What are your children looking at, listening to, and reading while on the Internet? The Internet has become a source of almost endless information and resources. There are great uses for the Internet. For example, comparing electronic equipment online before buying is something that I almost always do. Also, students can use online encyclopedias for writing research reports. It’s hard to think of a time when we didn’t have such quick and easy access to almost endless types of information. Just think of the great information you are receiving on www.families.com because of the Internet!
Of course, there are opposites of most things in this world. The Internet has its bad and even ugly side that somehow reaches our children (including teenagers), even after our best efforts to thwart such attacks. If you have caught the evening news or read a quick newspaper headline, you have seen incidents of child predators, stalkers, and child pornography rings. If you are a concerned parent, and I know I am, and want to do anything you can to guard and prepare your children and teenagers for the bad and ugly sides of the Internet, then let’s discuss a few ideas that will help you on your way. Check back in the coming weeks for more in depth blogs on some of these topics.
● Computer placement. Try to make sure your computer is in a public place in your home where lots of people walk by. I have a friend who actually knocked out a wall in his house so that his computer was in a public place and not behind a closed wall. Computers with Internet access in children’s bedrooms is a risky idea, since the children are often in their bedroom without adult supervision.
● Pay attention. Similar to when your child is a newborn, you have to be alert and attentive at all times when your child is on the Internet. How can I be constantly paying attention to my child as she is on the Internet, you ask? Well, you don’t have to be a hovering vulture, but a little pop-in now and then to see how your child is doing can go a long way. Some parents go as far as checking the Internet history and temporary Internet file folder after their children use the Internet.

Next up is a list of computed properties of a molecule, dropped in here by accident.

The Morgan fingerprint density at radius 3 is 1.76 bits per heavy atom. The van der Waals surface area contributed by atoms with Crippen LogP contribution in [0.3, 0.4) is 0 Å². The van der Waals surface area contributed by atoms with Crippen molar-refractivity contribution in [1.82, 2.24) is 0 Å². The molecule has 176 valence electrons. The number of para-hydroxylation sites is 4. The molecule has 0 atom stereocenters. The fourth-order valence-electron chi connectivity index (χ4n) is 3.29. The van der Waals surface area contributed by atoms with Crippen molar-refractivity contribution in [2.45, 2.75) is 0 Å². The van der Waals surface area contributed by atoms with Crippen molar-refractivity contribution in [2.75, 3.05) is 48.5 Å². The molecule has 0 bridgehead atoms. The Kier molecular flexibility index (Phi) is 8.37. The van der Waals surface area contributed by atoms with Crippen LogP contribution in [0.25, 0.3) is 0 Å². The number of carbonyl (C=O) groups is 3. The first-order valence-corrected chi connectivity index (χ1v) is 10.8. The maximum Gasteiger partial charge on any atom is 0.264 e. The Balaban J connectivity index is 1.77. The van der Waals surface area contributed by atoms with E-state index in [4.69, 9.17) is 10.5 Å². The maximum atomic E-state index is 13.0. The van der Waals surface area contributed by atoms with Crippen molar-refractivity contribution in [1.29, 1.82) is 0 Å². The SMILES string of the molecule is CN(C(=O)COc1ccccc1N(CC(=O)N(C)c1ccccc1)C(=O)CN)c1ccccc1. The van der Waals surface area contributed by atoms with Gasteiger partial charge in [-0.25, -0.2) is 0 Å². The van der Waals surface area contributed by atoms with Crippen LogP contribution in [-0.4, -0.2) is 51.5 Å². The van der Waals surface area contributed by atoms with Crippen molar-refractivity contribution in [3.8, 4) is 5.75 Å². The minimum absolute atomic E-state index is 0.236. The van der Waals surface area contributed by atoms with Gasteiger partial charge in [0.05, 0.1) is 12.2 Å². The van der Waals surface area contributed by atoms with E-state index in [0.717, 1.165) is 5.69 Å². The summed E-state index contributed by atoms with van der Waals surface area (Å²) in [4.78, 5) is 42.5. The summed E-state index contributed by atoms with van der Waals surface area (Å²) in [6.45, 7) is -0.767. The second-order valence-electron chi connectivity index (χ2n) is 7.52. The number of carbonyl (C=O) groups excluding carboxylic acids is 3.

● Internet filters. If your children have to use the Internet unsupervised, make sure they know and agree to the computer rules. Check out www.safekids.com for lots of great tips on making your child’s Internet experience safe and enjoyable. Also, Internet safety programs such as Net Nanny, Cyber Patrol, SurfWatch, or CYBERsitter can help control access to inappropriate pages and chat rooms. I’ll review some of these programs in upcoming blogs.
● Most importantly, talk with your children about the Internet. Regularly sit down with your children and talk about the Internet and the things they see and read. I am convinced that if more parents would have open discussions with their children about Internet safety, some of the problems that children get themselves into could be avoided.
We teach our children to “never talk to strangers,” yet the Internet is a world full of strangers who are hidden behind computer monitors and fancy websites.